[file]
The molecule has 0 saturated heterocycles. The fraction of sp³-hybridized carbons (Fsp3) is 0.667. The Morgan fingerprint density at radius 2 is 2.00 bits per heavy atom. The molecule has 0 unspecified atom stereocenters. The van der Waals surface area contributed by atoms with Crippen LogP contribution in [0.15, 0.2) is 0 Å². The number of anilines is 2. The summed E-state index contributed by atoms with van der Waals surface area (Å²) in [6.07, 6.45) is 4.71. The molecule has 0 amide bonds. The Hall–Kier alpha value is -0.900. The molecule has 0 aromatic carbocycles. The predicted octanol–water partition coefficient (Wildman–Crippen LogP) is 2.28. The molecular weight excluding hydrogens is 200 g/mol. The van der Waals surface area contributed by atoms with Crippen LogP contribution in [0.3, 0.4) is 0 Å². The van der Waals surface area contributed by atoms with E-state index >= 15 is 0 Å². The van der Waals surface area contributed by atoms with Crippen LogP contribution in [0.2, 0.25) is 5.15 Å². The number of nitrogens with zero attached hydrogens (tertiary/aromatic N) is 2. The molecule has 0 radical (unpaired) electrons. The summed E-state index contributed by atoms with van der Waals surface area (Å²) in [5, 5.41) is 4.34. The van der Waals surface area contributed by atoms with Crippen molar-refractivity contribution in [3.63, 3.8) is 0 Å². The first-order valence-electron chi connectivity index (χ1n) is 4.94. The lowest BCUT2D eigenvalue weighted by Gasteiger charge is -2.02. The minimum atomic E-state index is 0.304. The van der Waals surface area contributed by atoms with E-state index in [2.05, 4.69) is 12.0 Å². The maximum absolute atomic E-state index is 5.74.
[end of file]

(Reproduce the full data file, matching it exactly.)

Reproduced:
The molecule has 0 saturated heterocycles. The fraction of sp³-hybridized carbons (Fsp3) is 0.667. The Morgan fingerprint density at radius 2 is 2.00 bits per heavy atom. The molecule has 0 unspecified atom stereocenters. The van der Waals surface area contributed by atoms with Crippen LogP contribution in [0.15, 0.2) is 0 Å². The number of anilines is 2. The summed E-state index contributed by atoms with van der Waals surface area (Å²) in [6.07, 6.45) is 4.71. The molecule has 0 amide bonds. The Hall–Kier alpha value is -0.900. The molecule has 0 aromatic carbocycles. The predicted octanol–water partition coefficient (Wildman–Crippen LogP) is 2.28. The molecular weight excluding hydrogens is 200 g/mol. The van der Waals surface area contributed by atoms with Crippen LogP contribution in [0.3, 0.4) is 0 Å². The van der Waals surface area contributed by atoms with E-state index >= 15 is 0 Å². The van der Waals surface area contributed by atoms with Crippen LogP contribution in [0.2, 0.25) is 5.15 Å². The number of nitrogens with zero attached hydrogens (tertiary/aromatic N) is 2. The molecule has 0 radical (unpaired) electrons. The summed E-state index contributed by atoms with van der Waals surface area (Å²) in [5, 5.41) is 4.34. The van der Waals surface area contributed by atoms with Crippen molar-refractivity contribution in [3.63, 3.8) is 0 Å². The first-order valence-electron chi connectivity index (χ1n) is 4.94. The lowest BCUT2D eigenvalue weighted by Gasteiger charge is -2.02. The minimum atomic E-state index is 0.304. The van der Waals surface area contributed by atoms with E-state index in [2.05, 4.69) is 12.0 Å². The maximum absolute atomic E-state index is 5.74.